When it Comes to Marriage, Heterosexuals Can Take a Lesson

I’ve always thought there was a lot to be said for same-sex marriage — even for couples who aren’t gay.  Instead of a Venusian and a Martian struggling to cohabit, the partners would at least be from the same planet.

They’d like the same movies. They’d read the same books. They’d speak the same language. They might even manage to converse with each other.

Then I met Brian and Matthew. Now, I’m convinced of it.

Together for 16 1/2 years and married for two, Brian and Matthew are highly successful business men who lead busy, demanding lives. Their strategy for blending those lives is a model we’d all do well to emulate.

Every Sunday (travel schedules permitting) they hold a planning meeting with formal agenda.  A few weeks ago, they were generous enough to let me sit in on one of those meetings.

Item #1 on the agenda is always “Household and Administration.”  This is where they discuss maintenance issues. i.e. the roof is leaking, and someone needs to call the roofer, or the housekeeper should clean out the refrigerator next week. Joint purchase decisions like home gym equipment also come under this category.

For the record, most “to do” items fall on Brian; while Matthew, who travels constantly, oversees the joint checking account and pays household bills. He also handles travel, hotels, cars.  Brian handles everything else, including the dog.

The second agenda item is “Social Planning.” In addition to deciding which invitations to accept, they make a list of friends and family members they’d like to see over the next two months and identify available calendar spots.

At the meeting I attended, one discussion centered on an out-of-town wedding the following weekend — when each was arriving, where Brian’s parents were staying, when they might schedule a workout and where to hold a dinner they were hosting that weekend.

They call Item #3 a “Relationship Barometer.”  This is where two non-emotional, mature life-partners discuss what went well the previous week and what they need from each other in future.  “Thank you for buying the lovely flowers.  I appreciate the little ways your make our house a home.  And could you please take my calls when I’m out of town and trying to reach you between meetings.”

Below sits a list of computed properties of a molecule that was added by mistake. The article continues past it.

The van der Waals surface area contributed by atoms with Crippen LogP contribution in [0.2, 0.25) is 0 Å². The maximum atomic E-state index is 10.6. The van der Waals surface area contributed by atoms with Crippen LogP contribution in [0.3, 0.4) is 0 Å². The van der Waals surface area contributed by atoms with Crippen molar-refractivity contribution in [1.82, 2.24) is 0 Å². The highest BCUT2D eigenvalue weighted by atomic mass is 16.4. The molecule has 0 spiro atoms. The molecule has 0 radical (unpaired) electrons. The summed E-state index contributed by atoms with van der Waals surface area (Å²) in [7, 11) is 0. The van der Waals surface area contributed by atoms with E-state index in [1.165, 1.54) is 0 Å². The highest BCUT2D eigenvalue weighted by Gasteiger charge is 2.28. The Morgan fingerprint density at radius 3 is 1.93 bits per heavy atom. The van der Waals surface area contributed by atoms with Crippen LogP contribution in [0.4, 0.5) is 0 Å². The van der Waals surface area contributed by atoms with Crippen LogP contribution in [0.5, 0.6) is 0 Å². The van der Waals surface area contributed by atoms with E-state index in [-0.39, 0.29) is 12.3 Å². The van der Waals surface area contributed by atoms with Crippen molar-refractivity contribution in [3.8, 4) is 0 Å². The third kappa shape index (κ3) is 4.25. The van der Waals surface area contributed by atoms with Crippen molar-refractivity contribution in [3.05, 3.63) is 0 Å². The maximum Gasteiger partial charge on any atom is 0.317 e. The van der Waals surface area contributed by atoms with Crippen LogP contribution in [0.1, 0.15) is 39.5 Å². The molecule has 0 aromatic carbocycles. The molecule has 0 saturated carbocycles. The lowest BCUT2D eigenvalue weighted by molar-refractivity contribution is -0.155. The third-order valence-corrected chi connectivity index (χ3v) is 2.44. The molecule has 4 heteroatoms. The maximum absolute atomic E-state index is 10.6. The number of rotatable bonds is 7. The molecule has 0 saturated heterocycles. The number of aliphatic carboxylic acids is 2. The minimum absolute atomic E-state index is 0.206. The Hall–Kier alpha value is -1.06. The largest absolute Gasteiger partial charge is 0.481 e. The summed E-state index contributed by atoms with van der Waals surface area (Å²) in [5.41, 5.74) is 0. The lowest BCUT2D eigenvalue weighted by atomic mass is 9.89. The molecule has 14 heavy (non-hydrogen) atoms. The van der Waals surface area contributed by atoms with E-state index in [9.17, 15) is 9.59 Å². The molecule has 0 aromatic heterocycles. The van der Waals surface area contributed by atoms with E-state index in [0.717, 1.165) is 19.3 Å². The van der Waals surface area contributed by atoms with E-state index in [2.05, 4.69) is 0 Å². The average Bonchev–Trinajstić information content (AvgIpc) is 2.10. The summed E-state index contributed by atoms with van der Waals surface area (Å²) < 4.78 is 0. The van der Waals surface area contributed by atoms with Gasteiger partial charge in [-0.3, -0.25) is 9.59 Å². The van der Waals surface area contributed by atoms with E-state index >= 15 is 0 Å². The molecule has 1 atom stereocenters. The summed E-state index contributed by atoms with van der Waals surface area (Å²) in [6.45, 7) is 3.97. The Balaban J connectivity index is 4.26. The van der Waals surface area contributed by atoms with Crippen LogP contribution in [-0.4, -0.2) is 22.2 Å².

The rest of the discussion covers travel plans and a review of their shared Outlook calendar.

If an argument comes up during the week, they stop and agree to put the issue on next Sunday’s agenda.

Impressive, huh?  Could you and your spouse conduct similar weekly meetings?

I’m afraid Jack and I would get hung up on: Where are we meeting? Why are we meeting? Why do we need to talk? And can we hurry up and finish before “Meet the Press”?

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By |2018-10-11T06:34:46+00:00October 11th, 2018|Uncategorized|0 Comments

About the Author:

A former marketing executive, Judi Schindler, is a past president and founding member of the Chicago Area Chapter of the National Association of Women Business Owners. She is a member of the Leadership Team of Engaging Speakers and the Advisory Board of the Chicago College of Performing Arts at Roosevelt University. She’s listed in “Who’s Who in America,” “Who’s Who in American Women” and “Who’s Who in the Midwest.” Follow on Facebook, Twitter, Linkedin, Subscribe to “The Toilet Seat Must Go Down!”

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